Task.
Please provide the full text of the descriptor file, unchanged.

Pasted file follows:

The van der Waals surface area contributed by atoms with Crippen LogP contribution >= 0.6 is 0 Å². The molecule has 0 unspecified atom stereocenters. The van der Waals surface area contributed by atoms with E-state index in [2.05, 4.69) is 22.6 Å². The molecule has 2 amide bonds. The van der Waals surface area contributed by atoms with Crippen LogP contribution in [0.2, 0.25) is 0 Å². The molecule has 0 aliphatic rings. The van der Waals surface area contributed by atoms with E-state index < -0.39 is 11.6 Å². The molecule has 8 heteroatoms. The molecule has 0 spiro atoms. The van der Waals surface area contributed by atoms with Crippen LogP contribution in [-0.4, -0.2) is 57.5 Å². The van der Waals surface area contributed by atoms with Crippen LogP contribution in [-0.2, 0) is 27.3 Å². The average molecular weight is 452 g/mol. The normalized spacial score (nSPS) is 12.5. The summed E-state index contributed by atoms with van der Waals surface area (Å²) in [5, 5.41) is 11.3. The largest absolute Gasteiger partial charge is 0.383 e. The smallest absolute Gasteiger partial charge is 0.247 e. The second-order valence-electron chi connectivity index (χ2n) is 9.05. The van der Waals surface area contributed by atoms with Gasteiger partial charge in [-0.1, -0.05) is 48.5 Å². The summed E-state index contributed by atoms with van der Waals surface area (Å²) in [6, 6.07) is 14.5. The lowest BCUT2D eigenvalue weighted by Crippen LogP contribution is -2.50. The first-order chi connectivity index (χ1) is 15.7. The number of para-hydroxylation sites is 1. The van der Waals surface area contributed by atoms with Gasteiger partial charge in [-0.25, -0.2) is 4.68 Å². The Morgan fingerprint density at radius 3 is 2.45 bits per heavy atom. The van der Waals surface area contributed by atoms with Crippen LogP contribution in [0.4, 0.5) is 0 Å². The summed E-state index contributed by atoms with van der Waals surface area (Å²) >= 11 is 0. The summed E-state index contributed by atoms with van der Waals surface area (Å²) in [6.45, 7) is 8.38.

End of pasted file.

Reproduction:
The van der Waals surface area contributed by atoms with Crippen LogP contribution >= 0.6 is 0 Å². The molecule has 0 unspecified atom stereocenters. The van der Waals surface area contributed by atoms with E-state index in [2.05, 4.69) is 22.6 Å². The molecule has 2 amide bonds. The van der Waals surface area contributed by atoms with Crippen LogP contribution in [0.2, 0.25) is 0 Å². The molecule has 0 aliphatic rings. The van der Waals surface area contributed by atoms with E-state index < -0.39 is 11.6 Å². The molecule has 8 heteroatoms. The molecule has 0 spiro atoms. The van der Waals surface area contributed by atoms with Crippen LogP contribution in [-0.4, -0.2) is 57.5 Å². The van der Waals surface area contributed by atoms with Crippen LogP contribution in [-0.2, 0) is 27.3 Å². The average molecular weight is 452 g/mol. The normalized spacial score (nSPS) is 12.5. The summed E-state index contributed by atoms with van der Waals surface area (Å²) in [5, 5.41) is 11.3. The largest absolute Gasteiger partial charge is 0.383 e. The smallest absolute Gasteiger partial charge is 0.247 e. The second-order valence-electron chi connectivity index (χ2n) is 9.05. The van der Waals surface area contributed by atoms with Gasteiger partial charge in [-0.1, -0.05) is 48.5 Å². The summed E-state index contributed by atoms with van der Waals surface area (Å²) in [6, 6.07) is 14.5. The lowest BCUT2D eigenvalue weighted by Crippen LogP contribution is -2.50. The first-order chi connectivity index (χ1) is 15.7. The number of para-hydroxylation sites is 1. The van der Waals surface area contributed by atoms with Gasteiger partial charge in [-0.25, -0.2) is 4.68 Å². The Morgan fingerprint density at radius 3 is 2.45 bits per heavy atom. The van der Waals surface area contributed by atoms with Crippen LogP contribution in [0.4, 0.5) is 0 Å². The summed E-state index contributed by atoms with van der Waals surface area (Å²) >= 11 is 0. The summed E-state index contributed by atoms with van der Waals surface area (Å²) in [6.45, 7) is 8.38.